“You see what he does is, he’s the one that puts himself in front of white folks. The white folks, not all white folks, not most white folks, but the white folks that dare we say may have a problem with black folks,” Smith continued. “He says ‘I’m your man.’ That’s what he does. You think I’m lying? Ask ESPN. Ask Fox. Ask the Kansas City Star. Ask them all. I could not imagine, as a black man, knowing our history, anything worse than a white supremacist. That is until Jason Whitlock came along. He’s worse than them. He is the worst, most despicable, lying, no-good, fat-a-s human being I have ever known in my life.”

Whitlock eventually responded to Smith on X posting, “I knew Stephen A was limited. I didn’t know he was this limited. I’m starting to feel sorry for him. I beat up a baby seal.”

For once, I actually agree with Whitlock. Smit’s rant—particularly the part about Whitlock essentially being a modern-day Black Klansman—was pretty “limited.” It really didn’t go far enough.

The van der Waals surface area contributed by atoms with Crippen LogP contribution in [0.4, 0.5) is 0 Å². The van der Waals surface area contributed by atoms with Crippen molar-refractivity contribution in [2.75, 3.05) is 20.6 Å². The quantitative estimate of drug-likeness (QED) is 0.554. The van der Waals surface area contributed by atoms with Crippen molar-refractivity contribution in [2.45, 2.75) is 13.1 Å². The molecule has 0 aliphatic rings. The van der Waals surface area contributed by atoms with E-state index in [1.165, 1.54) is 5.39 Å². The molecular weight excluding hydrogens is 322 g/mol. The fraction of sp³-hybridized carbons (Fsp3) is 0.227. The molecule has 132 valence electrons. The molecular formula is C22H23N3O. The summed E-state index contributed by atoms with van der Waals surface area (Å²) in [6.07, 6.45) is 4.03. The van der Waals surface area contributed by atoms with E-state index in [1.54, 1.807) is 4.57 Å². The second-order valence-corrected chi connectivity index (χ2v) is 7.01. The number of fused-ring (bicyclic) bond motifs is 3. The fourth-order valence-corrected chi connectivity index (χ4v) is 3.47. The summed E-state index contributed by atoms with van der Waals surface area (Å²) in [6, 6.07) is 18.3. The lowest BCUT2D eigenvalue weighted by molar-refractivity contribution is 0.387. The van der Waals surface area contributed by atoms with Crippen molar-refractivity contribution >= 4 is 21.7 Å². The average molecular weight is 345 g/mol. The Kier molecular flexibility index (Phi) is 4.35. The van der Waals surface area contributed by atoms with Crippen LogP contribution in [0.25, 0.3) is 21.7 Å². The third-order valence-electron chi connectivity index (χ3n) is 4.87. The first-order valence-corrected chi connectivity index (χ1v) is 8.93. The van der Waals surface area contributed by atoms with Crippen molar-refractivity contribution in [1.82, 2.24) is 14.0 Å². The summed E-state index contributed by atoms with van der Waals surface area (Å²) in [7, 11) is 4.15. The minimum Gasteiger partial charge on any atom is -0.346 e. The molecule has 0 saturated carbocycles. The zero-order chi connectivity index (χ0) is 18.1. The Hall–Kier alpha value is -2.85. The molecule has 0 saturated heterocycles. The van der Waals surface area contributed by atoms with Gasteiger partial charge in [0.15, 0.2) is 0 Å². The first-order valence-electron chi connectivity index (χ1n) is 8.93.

Smith should have spent more time calling Whitlock the Stepin Fetchit Supreme Chancellor of the Sunken Place. He should have said more about the real-life embodiment of Uncle Ruckus who uses his platform to massage racist white egos and put their white fragility at ease like a good boy. If Smith felt the need to body-shame Whitlock by repeatedly calling him a “fat bastard,” the least he could have done was make a quip about how Whitlock got fat from being a house slave happily gobbling up scraps from massa’s table.